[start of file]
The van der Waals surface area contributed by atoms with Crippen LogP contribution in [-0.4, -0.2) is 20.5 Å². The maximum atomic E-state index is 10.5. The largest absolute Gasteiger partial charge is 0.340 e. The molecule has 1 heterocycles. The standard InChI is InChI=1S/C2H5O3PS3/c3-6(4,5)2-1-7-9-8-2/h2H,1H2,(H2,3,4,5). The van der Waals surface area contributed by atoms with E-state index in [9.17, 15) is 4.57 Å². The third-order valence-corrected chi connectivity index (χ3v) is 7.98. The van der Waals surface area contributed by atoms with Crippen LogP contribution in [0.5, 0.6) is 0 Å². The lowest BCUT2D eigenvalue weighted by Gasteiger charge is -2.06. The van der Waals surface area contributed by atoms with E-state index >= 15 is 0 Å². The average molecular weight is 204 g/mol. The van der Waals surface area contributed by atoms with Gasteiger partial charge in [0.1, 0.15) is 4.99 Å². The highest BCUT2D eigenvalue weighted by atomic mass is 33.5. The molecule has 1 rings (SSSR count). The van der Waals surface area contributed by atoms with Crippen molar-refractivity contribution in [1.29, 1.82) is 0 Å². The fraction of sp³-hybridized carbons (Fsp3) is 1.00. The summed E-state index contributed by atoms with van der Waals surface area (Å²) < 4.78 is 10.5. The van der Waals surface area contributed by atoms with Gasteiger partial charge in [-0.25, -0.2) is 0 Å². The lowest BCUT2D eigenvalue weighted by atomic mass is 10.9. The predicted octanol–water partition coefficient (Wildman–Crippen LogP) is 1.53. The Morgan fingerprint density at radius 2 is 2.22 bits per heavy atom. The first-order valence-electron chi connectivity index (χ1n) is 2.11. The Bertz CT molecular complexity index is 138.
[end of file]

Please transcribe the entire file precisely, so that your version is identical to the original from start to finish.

The van der Waals surface area contributed by atoms with Crippen LogP contribution in [-0.4, -0.2) is 20.5 Å². The maximum atomic E-state index is 10.5. The largest absolute Gasteiger partial charge is 0.340 e. The molecule has 1 heterocycles. The standard InChI is InChI=1S/C2H5O3PS3/c3-6(4,5)2-1-7-9-8-2/h2H,1H2,(H2,3,4,5). The van der Waals surface area contributed by atoms with E-state index in [9.17, 15) is 4.57 Å². The third-order valence-corrected chi connectivity index (χ3v) is 7.98. The van der Waals surface area contributed by atoms with Crippen LogP contribution in [0.5, 0.6) is 0 Å². The lowest BCUT2D eigenvalue weighted by Gasteiger charge is -2.06. The van der Waals surface area contributed by atoms with E-state index >= 15 is 0 Å². The average molecular weight is 204 g/mol. The van der Waals surface area contributed by atoms with Gasteiger partial charge in [0.1, 0.15) is 4.99 Å². The highest BCUT2D eigenvalue weighted by atomic mass is 33.5. The molecule has 1 rings (SSSR count). The van der Waals surface area contributed by atoms with Crippen molar-refractivity contribution in [1.29, 1.82) is 0 Å². The fraction of sp³-hybridized carbons (Fsp3) is 1.00. The summed E-state index contributed by atoms with van der Waals surface area (Å²) < 4.78 is 10.5. The van der Waals surface area contributed by atoms with Gasteiger partial charge in [-0.25, -0.2) is 0 Å². The lowest BCUT2D eigenvalue weighted by atomic mass is 10.9. The predicted octanol–water partition coefficient (Wildman–Crippen LogP) is 1.53. The Morgan fingerprint density at radius 2 is 2.22 bits per heavy atom. The first-order valence-electron chi connectivity index (χ1n) is 2.11. The Bertz CT molecular complexity index is 138.